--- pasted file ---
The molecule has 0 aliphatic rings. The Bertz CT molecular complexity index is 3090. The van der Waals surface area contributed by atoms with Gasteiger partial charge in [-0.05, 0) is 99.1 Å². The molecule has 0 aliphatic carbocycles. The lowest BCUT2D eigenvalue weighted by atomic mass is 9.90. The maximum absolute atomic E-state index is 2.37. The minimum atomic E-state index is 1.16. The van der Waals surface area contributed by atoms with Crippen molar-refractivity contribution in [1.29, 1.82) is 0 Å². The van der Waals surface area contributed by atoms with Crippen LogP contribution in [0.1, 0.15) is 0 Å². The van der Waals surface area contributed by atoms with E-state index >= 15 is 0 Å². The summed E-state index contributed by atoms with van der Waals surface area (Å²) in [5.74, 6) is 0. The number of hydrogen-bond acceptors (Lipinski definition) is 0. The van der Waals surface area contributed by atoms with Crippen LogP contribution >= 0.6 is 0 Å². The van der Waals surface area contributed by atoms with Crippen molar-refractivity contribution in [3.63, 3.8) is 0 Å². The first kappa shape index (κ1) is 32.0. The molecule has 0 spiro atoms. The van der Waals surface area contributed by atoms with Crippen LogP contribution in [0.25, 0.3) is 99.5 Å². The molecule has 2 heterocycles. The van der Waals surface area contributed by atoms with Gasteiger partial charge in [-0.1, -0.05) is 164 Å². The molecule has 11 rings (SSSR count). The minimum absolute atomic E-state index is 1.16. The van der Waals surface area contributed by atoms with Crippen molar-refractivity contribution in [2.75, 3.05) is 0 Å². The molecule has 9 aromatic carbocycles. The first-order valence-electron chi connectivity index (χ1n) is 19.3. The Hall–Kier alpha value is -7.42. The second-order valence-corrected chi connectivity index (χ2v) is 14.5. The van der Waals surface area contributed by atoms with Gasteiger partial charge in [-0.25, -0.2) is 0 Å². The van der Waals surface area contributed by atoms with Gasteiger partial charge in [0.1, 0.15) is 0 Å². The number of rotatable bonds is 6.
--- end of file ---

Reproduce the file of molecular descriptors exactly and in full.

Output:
The molecule has 0 aliphatic rings. The Bertz CT molecular complexity index is 3090. The van der Waals surface area contributed by atoms with Gasteiger partial charge in [-0.05, 0) is 99.1 Å². The molecule has 0 aliphatic carbocycles. The lowest BCUT2D eigenvalue weighted by atomic mass is 9.90. The maximum absolute atomic E-state index is 2.37. The minimum atomic E-state index is 1.16. The van der Waals surface area contributed by atoms with Crippen molar-refractivity contribution in [1.29, 1.82) is 0 Å². The van der Waals surface area contributed by atoms with Crippen LogP contribution in [0.1, 0.15) is 0 Å². The van der Waals surface area contributed by atoms with E-state index >= 15 is 0 Å². The summed E-state index contributed by atoms with van der Waals surface area (Å²) in [5.74, 6) is 0. The number of hydrogen-bond acceptors (Lipinski definition) is 0. The van der Waals surface area contributed by atoms with Crippen LogP contribution >= 0.6 is 0 Å². The van der Waals surface area contributed by atoms with Crippen molar-refractivity contribution in [3.63, 3.8) is 0 Å². The first kappa shape index (κ1) is 32.0. The molecule has 0 spiro atoms. The van der Waals surface area contributed by atoms with Crippen LogP contribution in [0.25, 0.3) is 99.5 Å². The molecule has 2 heterocycles. The van der Waals surface area contributed by atoms with Gasteiger partial charge in [-0.1, -0.05) is 164 Å². The molecule has 11 rings (SSSR count). The minimum absolute atomic E-state index is 1.16. The van der Waals surface area contributed by atoms with Crippen molar-refractivity contribution in [2.75, 3.05) is 0 Å². The molecule has 9 aromatic carbocycles. The first-order valence-electron chi connectivity index (χ1n) is 19.3. The Hall–Kier alpha value is -7.42. The second-order valence-corrected chi connectivity index (χ2v) is 14.5. The van der Waals surface area contributed by atoms with Gasteiger partial charge in [-0.25, -0.2) is 0 Å². The van der Waals surface area contributed by atoms with Gasteiger partial charge in [0.1, 0.15) is 0 Å². The number of rotatable bonds is 6.